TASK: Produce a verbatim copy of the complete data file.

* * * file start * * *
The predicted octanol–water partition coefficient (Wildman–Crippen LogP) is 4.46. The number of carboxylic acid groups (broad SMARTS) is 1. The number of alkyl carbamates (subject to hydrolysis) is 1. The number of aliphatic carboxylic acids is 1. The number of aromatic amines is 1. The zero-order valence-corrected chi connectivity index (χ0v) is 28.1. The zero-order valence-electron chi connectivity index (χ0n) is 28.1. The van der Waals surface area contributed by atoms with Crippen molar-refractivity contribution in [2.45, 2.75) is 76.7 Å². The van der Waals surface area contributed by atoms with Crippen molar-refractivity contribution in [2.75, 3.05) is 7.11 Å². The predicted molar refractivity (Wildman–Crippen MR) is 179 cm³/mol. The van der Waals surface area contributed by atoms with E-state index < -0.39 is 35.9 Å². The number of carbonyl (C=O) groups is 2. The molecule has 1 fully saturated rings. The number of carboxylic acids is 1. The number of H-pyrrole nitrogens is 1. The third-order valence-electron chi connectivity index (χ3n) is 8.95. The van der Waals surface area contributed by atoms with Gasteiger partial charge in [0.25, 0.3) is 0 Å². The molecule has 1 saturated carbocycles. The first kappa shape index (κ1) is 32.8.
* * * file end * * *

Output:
The predicted octanol–water partition coefficient (Wildman–Crippen LogP) is 4.46. The number of carboxylic acid groups (broad SMARTS) is 1. The number of alkyl carbamates (subject to hydrolysis) is 1. The number of aliphatic carboxylic acids is 1. The number of aromatic amines is 1. The zero-order valence-corrected chi connectivity index (χ0v) is 28.1. The zero-order valence-electron chi connectivity index (χ0n) is 28.1. The van der Waals surface area contributed by atoms with Crippen molar-refractivity contribution in [2.45, 2.75) is 76.7 Å². The van der Waals surface area contributed by atoms with Crippen molar-refractivity contribution in [2.75, 3.05) is 7.11 Å². The predicted molar refractivity (Wildman–Crippen MR) is 179 cm³/mol. The van der Waals surface area contributed by atoms with E-state index < -0.39 is 35.9 Å². The number of carbonyl (C=O) groups is 2. The molecule has 1 fully saturated rings. The number of carboxylic acids is 1. The number of H-pyrrole nitrogens is 1. The third-order valence-electron chi connectivity index (χ3n) is 8.95. The van der Waals surface area contributed by atoms with Gasteiger partial charge in [0.25, 0.3) is 0 Å². The molecule has 1 saturated carbocycles. The first kappa shape index (κ1) is 32.8.